Metachromasia is attributed to stacking of dye cations at the sites of high density of anionic groups in the tissue. Stacking shortens the wavelength of maximum absorption, a hypsochromic shift, so that the maximum wavelength in the spectrum of the transmitted light is longer making the observed color red instead of blue.  Substances that can be stained in this way are called chromotropes and they include mucins, mast cells, and so on.  The chromotropes carry acidic groups with a minimum density of not more than 0.5 nm between adjacent negatively charged groups. These alter the color of metachromatic dyes. Principally, van der Waals forces hold the dye together to form dimers, trimers, or polymers. Other forms that play a lesser role are hydrogen and hydrophobic bonding. The dye exists in a normal monomeric (orthochromatic) form to a potential polymeric (metachromatic) form. The negative charges on the chromotropes attract the positively charged polar groups on the dye leading to dye-to-dye aggregation in a specialized orderly form forming a polymeric form. There are three forms of metachromasia alpha (α), beta (β), and gamma (g) giving a range of colors [Table 1].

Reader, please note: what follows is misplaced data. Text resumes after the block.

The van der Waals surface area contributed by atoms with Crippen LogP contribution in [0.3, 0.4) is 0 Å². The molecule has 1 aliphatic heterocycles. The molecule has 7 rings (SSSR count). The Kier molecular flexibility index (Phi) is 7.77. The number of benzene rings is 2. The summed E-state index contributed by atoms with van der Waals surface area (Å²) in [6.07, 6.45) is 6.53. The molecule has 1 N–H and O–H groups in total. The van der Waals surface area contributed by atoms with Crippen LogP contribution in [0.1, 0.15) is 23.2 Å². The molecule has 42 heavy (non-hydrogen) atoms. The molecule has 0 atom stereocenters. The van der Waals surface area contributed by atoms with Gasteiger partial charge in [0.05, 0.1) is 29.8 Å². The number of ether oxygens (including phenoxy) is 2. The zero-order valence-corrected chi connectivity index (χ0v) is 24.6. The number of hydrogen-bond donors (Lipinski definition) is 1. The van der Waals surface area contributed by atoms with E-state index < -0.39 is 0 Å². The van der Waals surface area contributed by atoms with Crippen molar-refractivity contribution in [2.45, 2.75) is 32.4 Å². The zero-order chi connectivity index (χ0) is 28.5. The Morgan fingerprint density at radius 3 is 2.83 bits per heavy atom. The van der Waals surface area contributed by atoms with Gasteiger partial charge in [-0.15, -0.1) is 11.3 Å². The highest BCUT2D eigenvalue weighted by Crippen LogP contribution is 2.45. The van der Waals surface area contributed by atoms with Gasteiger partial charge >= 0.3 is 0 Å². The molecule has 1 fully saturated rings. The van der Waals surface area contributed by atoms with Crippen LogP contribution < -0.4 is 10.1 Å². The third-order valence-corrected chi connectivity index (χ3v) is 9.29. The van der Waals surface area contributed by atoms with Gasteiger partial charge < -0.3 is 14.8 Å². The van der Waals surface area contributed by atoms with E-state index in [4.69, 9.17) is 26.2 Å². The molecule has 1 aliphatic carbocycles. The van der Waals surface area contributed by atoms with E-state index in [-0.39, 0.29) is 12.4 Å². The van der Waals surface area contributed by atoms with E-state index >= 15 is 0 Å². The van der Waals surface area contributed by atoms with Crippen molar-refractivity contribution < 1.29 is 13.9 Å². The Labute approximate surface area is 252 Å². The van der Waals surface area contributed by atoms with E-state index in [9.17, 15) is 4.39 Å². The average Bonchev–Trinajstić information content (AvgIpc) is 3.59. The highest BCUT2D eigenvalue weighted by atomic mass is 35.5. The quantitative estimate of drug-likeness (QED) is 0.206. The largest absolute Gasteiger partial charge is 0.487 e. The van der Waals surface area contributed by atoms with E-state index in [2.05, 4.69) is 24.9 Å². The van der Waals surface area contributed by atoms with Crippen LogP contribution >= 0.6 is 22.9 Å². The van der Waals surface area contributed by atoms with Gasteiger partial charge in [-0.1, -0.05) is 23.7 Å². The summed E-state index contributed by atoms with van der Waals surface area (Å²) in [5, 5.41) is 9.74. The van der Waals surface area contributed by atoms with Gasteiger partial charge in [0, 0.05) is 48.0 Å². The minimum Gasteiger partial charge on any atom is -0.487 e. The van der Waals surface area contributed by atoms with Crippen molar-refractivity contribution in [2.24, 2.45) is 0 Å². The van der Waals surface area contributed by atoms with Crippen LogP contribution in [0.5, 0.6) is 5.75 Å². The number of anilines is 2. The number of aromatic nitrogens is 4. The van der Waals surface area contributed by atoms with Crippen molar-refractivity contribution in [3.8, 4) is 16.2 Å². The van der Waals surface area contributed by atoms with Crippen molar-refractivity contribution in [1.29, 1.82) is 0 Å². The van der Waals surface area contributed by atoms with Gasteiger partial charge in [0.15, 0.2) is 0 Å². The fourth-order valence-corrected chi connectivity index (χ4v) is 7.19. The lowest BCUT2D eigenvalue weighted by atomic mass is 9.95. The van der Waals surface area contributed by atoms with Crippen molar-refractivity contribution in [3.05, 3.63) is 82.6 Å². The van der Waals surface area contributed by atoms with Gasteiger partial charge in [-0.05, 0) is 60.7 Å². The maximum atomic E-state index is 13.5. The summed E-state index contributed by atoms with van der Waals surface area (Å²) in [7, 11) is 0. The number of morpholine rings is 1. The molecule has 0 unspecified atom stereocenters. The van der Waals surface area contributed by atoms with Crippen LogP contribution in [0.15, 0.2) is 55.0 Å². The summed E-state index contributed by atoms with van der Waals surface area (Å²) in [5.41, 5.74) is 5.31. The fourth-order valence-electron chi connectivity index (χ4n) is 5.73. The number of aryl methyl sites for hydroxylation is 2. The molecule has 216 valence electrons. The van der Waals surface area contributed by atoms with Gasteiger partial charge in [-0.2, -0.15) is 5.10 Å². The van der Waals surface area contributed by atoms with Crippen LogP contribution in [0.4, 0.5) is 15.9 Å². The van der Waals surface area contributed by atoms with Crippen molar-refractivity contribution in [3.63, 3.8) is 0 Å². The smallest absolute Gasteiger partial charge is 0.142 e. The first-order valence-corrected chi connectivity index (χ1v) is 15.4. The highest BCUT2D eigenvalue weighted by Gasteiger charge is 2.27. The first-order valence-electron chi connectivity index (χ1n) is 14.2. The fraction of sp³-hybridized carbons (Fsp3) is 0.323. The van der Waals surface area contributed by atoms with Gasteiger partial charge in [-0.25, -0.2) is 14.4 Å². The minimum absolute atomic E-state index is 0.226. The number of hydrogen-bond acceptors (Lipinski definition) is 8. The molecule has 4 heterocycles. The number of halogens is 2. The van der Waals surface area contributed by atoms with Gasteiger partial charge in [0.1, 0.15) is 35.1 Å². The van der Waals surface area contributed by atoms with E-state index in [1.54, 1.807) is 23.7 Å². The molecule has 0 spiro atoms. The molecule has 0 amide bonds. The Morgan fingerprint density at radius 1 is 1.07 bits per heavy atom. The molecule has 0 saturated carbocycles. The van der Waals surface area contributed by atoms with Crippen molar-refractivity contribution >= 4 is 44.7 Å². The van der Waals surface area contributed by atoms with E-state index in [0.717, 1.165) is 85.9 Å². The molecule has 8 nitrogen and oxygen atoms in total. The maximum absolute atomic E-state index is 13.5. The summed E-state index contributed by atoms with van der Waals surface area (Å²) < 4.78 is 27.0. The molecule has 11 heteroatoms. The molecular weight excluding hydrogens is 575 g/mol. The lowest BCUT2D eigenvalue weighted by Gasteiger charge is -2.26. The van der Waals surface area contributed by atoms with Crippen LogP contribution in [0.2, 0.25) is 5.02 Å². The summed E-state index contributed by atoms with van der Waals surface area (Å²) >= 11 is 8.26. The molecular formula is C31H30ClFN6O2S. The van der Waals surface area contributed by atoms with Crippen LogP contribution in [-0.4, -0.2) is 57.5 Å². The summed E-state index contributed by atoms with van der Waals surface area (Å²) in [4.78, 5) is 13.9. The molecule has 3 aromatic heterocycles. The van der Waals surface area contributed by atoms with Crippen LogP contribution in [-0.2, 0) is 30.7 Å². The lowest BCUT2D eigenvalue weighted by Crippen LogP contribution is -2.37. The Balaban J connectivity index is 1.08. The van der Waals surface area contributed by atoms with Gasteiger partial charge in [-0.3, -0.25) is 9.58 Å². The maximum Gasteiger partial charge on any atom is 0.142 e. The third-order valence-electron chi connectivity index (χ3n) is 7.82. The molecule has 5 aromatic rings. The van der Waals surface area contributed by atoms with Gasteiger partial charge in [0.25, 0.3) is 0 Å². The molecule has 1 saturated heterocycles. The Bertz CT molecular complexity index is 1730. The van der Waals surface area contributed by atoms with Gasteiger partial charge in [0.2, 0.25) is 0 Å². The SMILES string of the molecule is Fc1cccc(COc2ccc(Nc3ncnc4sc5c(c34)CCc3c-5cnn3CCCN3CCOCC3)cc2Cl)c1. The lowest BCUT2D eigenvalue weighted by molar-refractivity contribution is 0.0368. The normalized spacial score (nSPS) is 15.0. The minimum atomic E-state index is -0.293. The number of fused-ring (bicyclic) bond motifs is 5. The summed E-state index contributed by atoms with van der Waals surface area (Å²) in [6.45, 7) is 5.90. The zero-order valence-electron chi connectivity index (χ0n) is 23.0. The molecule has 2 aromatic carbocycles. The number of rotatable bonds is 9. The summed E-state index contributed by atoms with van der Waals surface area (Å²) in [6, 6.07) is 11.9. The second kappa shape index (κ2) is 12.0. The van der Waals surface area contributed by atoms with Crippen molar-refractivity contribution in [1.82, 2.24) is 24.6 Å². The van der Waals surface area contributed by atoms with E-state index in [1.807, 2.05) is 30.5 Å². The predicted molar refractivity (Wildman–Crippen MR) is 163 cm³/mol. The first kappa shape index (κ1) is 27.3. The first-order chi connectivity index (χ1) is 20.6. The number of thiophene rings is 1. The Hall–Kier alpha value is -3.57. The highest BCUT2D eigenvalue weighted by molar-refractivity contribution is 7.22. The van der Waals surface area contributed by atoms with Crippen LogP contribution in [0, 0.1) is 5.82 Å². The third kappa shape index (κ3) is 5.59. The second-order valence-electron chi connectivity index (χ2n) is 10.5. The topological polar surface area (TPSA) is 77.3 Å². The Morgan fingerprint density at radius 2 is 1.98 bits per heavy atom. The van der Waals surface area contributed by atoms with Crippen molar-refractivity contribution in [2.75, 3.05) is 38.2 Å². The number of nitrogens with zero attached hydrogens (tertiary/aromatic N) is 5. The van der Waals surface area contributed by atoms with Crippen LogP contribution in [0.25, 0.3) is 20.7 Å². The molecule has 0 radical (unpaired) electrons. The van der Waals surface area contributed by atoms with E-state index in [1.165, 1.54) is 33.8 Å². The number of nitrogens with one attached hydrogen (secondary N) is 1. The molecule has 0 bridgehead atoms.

The color shift is always from a blue or violet dye to yellow or red stain meaning that the color absorption shifts to shorter wavelengths, leaving only the longest wavelengths to be seen. This is believed to represent polymerization of the dye. The greater the degree of polymerization, the stronger is the metachromasia. Metachromasia requires water between dye molecules to form the polymer and does not survive dehydration and clearing.  The absorption spectrum of TB with an orthochromatic tissue is maximum at about 630 nm and staining result is blue. With a metachromatic substance the absorption spectrum is maximum at 480-540 nm and the staining is red in color.  Van der Waals attraction between TB and polyanions contribute to affinity when binding to DNA or RNA as does hydrophobic bonding. However, flexible, high charge density glycosaminoglycans (GAG) permit charge neutralization of dye aggregates or stacks formed due to dye-to-dye van der Waals attractions and hydrophobic bonding.